This summer, Senior Stories is back as Dufault takes on four new students studying Dramatic Arts at Brock University. Caroline Coon, Mark Harrigan, Alicia Bender, and Shanza Hashmi have been conducting interviews at various St. Catharines senior care facilities. While last year’s project focused on interviewees’ youth during WWII, this year’s is focused primarily on life after the war.
Now, you’re probably wondering where DARTcritics fits into all of this. With the permission of Monica Dufault and the Senior Stories cast I, Sarah, have been entrusted to bring you a behind-the-scenes look at what goes into conceiving and creating this original show. And because my fellow DARTcritic Caroline is one of the actors working on the project, she will relay her own experiences in response to my observations via vlog (the first one is at the bottom of this post). So without further ado…
On Tuesday May 31st at 10am I met up with Caroline, Mark, and Alicia outside of the Loyalist Retirement Residence on King Street (Shanza could not make today’s interviews). The four of us entered and were immediately greeted by an employee who raved about last year’s performance and how much the seniors looked forward to this year’s. We were guided to a recreation room where the first of three interviewees, Arlene, sat waiting patiently at a table.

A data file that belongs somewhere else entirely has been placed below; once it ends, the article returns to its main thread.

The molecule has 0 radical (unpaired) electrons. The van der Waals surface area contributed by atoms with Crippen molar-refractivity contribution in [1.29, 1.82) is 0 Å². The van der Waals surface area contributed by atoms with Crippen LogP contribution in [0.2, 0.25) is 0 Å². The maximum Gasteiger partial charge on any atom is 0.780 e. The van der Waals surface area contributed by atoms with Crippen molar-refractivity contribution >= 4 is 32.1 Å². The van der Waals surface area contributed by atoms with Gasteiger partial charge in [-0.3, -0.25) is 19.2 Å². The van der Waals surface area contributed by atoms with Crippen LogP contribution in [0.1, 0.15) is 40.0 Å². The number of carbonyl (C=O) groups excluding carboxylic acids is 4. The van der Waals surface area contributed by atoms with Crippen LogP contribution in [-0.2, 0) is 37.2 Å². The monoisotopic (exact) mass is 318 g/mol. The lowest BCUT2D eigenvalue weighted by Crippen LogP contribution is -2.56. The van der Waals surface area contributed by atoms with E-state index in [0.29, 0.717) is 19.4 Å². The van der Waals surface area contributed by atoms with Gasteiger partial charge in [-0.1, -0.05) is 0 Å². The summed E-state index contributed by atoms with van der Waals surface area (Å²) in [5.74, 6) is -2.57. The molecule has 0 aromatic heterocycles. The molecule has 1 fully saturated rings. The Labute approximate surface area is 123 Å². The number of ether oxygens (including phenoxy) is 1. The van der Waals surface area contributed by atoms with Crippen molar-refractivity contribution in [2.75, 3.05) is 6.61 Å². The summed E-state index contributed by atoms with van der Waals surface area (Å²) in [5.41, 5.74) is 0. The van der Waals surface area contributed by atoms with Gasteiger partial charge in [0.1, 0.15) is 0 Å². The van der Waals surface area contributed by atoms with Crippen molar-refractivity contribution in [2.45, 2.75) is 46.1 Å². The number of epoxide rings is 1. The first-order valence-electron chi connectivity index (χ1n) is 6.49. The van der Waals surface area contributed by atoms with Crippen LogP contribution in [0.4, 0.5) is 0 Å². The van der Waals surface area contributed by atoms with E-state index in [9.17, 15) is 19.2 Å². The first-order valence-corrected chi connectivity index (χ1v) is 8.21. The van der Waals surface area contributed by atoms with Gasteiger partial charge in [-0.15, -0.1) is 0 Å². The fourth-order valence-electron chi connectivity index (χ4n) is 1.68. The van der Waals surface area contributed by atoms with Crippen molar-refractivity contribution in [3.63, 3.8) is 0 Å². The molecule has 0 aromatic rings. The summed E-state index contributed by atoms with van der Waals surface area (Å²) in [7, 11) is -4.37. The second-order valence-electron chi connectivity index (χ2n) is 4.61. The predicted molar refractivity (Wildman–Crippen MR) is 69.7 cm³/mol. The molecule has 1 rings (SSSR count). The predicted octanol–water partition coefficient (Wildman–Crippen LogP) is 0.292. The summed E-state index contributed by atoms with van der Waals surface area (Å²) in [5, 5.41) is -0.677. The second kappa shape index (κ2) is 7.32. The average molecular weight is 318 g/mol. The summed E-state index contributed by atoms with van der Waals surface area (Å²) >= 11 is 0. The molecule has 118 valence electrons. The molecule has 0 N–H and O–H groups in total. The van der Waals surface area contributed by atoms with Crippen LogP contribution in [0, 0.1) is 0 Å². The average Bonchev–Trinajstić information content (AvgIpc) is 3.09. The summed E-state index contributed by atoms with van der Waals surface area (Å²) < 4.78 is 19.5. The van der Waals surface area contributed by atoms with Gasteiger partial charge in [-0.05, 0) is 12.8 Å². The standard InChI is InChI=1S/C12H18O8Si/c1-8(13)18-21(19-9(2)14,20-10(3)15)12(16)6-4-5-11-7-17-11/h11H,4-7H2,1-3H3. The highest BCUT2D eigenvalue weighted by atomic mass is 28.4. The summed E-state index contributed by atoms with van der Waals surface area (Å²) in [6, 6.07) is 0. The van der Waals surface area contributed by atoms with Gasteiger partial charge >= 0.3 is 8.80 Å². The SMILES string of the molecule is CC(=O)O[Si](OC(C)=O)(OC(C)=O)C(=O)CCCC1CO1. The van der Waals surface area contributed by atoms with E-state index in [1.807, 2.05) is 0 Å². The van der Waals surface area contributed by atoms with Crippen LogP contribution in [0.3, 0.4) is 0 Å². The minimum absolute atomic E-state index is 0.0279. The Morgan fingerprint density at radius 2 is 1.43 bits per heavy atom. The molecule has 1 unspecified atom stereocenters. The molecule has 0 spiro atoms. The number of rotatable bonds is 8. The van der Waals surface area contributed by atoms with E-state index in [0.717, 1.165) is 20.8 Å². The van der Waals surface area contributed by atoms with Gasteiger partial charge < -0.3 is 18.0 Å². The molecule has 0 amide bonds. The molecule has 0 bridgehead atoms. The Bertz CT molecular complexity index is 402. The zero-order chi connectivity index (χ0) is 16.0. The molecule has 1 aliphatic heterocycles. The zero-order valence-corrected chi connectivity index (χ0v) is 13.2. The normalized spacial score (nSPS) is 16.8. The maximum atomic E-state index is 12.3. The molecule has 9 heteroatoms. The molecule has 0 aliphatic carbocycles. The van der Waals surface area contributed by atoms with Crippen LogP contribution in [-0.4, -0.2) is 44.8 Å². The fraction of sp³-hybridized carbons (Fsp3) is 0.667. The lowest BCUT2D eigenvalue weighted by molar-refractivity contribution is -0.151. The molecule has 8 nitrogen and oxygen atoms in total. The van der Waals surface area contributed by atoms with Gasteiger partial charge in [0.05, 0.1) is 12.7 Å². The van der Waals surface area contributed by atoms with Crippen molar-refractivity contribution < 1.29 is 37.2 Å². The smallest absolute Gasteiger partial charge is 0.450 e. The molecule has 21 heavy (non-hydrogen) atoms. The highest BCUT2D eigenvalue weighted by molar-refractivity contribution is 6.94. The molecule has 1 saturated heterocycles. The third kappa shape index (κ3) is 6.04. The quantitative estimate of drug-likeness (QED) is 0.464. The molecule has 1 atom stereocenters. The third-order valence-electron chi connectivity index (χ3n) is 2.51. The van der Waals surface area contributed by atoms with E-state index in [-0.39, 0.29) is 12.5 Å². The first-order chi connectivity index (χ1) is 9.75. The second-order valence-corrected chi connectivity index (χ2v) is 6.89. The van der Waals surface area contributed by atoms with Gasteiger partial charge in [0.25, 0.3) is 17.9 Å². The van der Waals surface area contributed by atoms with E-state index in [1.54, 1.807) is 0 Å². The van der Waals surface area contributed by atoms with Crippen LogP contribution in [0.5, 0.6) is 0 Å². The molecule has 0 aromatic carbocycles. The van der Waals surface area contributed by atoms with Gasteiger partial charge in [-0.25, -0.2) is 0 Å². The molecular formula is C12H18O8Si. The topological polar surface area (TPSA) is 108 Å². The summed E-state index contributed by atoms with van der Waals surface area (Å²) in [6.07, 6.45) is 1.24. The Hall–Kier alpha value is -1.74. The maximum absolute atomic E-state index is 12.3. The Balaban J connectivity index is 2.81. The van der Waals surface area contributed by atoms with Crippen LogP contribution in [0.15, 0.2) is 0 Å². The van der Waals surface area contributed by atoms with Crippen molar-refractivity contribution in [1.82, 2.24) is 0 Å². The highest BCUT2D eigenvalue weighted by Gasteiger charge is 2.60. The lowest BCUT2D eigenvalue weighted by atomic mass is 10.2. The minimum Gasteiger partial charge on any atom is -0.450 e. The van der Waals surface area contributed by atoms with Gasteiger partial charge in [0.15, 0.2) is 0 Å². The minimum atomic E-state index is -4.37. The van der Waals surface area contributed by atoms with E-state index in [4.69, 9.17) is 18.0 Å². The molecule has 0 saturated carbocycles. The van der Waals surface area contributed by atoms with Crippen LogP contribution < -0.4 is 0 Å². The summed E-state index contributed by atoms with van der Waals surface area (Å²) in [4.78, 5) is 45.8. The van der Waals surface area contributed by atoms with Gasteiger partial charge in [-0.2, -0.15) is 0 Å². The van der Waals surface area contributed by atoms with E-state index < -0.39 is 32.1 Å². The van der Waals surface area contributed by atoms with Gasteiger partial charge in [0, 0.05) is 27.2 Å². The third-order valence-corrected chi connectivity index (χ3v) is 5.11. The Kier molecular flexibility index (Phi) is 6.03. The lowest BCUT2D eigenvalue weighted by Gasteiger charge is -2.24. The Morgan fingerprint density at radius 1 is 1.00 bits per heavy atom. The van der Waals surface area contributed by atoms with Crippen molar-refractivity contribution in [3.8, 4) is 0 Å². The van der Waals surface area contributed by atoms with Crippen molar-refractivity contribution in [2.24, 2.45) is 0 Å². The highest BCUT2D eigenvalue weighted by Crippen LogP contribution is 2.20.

Before the interview began I inquired if it would be all right with her if I took some photos/videos during the interview (each interviewee also signs a media release form). She happily agreed, exclaiming “It’s a good thing I just got my hair done!” Mark, the lead interviewer for this stage of the work, explained to Arlene the nature of the project—it was reiterated that her stories, though they may or may not wind up in the end product, will contribute to the overall creative process and will serve as inspiration and influence on the final performance piece.
I remember once the interview had started I began to sense a feeling of tension around Mark’s questioning. He mentioned to Arlene that this was more of a conversation than an interview, but the questions sounded contrived and at times there were certain pieces of potentially useful material that went unexplored. I pondered if this was due to the fact that this was their last day of interviews—perhaps they were trying to direct the conversation away from topics such as the war and childhood memories and more toward stories about social activities such as dances. This interview, along with Laura’s (the second interviewee), seemed to me to steer in the direction of their occupations.